- Shopping Bag ( 0 items )
During the 1960s and '70s, Mexican Americans began to agitate for social and political change. From their diverse activities and agendas there emerged a new political consciousness. Emphasizing race and class within the context of an oppressive society, this militant ethos would become the unifying theme for groups involved in a myriad of causes. Chicanismo, as it came to be known, marked a transformation in the way Mexican Americans thought about themselves, enabling them for the first time to see themselves as a community with a past and a present. In Chicanismo, the first intellectual history of the Chicano Movement and the militant ethos that emerged from it, Ignacio Garcia traces the development of the philosophical strains that guided the movement. First, Mexican Americans came to believe that the liberal agenda that had promised education and equality had failed them, leading them toward separatism. Second, they saw a need to reinterpret the past as it related to their own history, leading them to discovered their legacy of struggle. Third, Mexican American activists, intellectuals, and artists affirmed a renewed pride in their ethnicity and class status. Finally, this new philosophy-Chicanismo-was politicized through the struggles of the Chicano organizations that promoted it as they faced resistance or external attacks. Although the idea of Chicanismo would eventually unravel, its ideological strains remain important even today. Combining research and personal knowledge of people, events, organizations, and political/cultural rhetoric, along with a synthesis of scholarship from a variety of fields, Chicanismo provides a unique, multidimensional view of the Chicano Movement.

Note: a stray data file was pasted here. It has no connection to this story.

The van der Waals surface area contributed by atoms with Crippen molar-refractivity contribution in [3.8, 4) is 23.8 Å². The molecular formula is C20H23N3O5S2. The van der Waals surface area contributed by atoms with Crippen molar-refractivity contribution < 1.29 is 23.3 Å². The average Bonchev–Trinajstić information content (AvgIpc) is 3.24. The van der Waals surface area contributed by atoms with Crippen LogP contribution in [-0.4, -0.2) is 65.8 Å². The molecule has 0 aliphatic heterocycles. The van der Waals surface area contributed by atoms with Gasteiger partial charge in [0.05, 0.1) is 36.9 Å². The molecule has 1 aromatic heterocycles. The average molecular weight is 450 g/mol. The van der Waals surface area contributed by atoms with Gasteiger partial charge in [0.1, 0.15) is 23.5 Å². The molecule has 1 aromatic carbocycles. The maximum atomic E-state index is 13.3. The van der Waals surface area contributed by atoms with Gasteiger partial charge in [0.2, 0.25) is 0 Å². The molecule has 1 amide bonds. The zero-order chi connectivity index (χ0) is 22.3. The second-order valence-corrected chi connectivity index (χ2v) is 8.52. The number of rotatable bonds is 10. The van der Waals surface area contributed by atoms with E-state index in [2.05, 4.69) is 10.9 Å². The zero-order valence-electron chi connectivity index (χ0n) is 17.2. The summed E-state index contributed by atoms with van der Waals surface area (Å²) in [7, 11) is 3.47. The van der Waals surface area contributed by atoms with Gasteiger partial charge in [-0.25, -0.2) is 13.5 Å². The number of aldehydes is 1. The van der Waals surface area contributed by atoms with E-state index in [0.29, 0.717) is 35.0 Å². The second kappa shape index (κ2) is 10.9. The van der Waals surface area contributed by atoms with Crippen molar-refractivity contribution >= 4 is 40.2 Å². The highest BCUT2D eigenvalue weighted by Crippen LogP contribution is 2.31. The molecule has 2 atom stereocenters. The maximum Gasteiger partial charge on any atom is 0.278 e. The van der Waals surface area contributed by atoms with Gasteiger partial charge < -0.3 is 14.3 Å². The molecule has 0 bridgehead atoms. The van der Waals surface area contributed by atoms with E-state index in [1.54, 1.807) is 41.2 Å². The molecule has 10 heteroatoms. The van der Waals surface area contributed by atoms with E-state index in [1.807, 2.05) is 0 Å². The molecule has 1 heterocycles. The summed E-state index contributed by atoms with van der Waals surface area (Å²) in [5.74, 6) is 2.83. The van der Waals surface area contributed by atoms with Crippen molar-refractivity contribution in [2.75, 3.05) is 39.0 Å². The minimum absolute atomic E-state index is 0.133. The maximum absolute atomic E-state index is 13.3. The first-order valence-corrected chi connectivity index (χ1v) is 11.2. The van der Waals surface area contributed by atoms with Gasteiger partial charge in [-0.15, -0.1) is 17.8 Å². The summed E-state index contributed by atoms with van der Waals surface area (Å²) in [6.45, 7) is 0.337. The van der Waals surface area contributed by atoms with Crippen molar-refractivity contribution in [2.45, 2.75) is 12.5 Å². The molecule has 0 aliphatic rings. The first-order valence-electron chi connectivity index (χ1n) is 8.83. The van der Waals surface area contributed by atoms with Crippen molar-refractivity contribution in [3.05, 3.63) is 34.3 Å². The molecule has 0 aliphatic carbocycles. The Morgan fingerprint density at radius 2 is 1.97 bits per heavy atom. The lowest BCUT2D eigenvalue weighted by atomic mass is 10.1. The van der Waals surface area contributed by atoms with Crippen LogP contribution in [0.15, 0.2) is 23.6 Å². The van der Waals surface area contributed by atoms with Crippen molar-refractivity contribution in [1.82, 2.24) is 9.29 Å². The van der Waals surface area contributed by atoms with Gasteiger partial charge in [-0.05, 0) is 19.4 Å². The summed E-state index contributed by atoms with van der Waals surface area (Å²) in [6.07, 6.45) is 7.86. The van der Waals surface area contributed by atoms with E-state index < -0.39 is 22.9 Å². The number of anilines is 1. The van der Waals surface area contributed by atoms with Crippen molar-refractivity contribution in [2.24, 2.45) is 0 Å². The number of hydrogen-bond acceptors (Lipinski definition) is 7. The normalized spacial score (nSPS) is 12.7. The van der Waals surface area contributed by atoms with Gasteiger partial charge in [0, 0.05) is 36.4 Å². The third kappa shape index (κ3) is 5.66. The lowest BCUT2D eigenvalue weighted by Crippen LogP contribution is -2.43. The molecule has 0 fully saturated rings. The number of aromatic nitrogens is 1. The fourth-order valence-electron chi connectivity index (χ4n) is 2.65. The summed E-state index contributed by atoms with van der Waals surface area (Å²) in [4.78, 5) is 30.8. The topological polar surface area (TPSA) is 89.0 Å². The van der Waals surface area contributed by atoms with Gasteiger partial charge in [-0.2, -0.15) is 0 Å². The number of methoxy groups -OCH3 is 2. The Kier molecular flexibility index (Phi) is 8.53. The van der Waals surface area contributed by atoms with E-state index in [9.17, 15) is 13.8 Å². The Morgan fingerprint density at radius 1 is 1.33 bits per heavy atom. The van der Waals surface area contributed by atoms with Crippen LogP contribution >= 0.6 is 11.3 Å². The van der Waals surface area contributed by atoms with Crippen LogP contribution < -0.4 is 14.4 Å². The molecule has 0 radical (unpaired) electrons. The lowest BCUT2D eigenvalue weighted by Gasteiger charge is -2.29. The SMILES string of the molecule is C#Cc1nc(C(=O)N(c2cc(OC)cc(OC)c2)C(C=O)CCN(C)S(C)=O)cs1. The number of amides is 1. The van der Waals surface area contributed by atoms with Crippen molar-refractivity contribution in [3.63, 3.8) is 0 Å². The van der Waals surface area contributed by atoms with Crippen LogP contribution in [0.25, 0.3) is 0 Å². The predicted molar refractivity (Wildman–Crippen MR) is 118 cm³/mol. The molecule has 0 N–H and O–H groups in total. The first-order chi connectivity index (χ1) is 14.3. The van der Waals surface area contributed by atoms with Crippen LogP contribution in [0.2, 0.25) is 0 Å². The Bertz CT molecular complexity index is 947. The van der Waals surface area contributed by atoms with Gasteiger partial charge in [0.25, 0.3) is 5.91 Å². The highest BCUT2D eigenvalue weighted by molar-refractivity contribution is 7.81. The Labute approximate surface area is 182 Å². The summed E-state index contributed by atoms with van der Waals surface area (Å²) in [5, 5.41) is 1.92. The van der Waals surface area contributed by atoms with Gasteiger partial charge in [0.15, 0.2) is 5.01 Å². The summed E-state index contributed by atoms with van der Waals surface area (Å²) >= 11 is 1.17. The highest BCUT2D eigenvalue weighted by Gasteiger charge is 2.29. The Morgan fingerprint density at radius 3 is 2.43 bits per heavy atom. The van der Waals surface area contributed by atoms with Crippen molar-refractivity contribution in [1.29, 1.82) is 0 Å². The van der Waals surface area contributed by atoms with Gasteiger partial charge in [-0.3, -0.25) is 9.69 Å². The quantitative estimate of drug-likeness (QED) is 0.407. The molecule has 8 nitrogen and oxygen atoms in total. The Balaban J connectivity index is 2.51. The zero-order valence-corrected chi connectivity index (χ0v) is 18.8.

|1||Rejecting the Liberal Agenda||19|
|2||Reinterpreting the Chicano Experience||43|
|3||Chicanismo: An Affirmation of Race and Class||68|
|4||Strategies for Aztlan: Creating a Cultural Polity||86|
|5||The Movement in Robstown||117|
|6||The Ethos and Its Legacy||133|